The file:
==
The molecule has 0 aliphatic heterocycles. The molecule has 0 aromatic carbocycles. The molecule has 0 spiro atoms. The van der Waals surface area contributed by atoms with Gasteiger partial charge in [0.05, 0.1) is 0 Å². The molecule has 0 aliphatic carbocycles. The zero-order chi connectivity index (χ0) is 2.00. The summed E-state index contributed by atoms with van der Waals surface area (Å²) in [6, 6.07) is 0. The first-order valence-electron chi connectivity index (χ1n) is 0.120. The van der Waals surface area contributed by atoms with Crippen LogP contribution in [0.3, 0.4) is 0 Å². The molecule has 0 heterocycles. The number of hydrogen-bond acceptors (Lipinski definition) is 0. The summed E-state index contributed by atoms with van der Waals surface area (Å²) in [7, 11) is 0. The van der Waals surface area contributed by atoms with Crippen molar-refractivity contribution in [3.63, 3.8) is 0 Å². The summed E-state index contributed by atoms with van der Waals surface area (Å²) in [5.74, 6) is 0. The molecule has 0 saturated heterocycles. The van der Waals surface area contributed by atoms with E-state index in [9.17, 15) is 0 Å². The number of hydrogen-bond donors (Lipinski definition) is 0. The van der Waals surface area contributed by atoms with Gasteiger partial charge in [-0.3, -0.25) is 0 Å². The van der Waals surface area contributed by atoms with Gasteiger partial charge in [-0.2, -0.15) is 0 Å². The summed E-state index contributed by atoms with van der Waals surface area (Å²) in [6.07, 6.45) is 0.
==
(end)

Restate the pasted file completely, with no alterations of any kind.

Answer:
The molecule has 0 aliphatic heterocycles. The molecule has 0 aromatic carbocycles. The molecule has 0 spiro atoms. The van der Waals surface area contributed by atoms with Gasteiger partial charge in [0.05, 0.1) is 0 Å². The molecule has 0 aliphatic carbocycles. The zero-order chi connectivity index (χ0) is 2.00. The summed E-state index contributed by atoms with van der Waals surface area (Å²) in [6, 6.07) is 0. The first-order valence-electron chi connectivity index (χ1n) is 0.120. The van der Waals surface area contributed by atoms with Crippen LogP contribution in [0.3, 0.4) is 0 Å². The molecule has 0 heterocycles. The number of hydrogen-bond acceptors (Lipinski definition) is 0. The summed E-state index contributed by atoms with van der Waals surface area (Å²) in [7, 11) is 0. The van der Waals surface area contributed by atoms with Crippen molar-refractivity contribution in [3.63, 3.8) is 0 Å². The summed E-state index contributed by atoms with van der Waals surface area (Å²) in [5.74, 6) is 0. The molecule has 0 saturated heterocycles. The van der Waals surface area contributed by atoms with E-state index in [9.17, 15) is 0 Å². The number of hydrogen-bond donors (Lipinski definition) is 0. The van der Waals surface area contributed by atoms with Gasteiger partial charge in [-0.3, -0.25) is 0 Å². The van der Waals surface area contributed by atoms with Gasteiger partial charge in [-0.2, -0.15) is 0 Å². The summed E-state index contributed by atoms with van der Waals surface area (Å²) in [6.07, 6.45) is 0.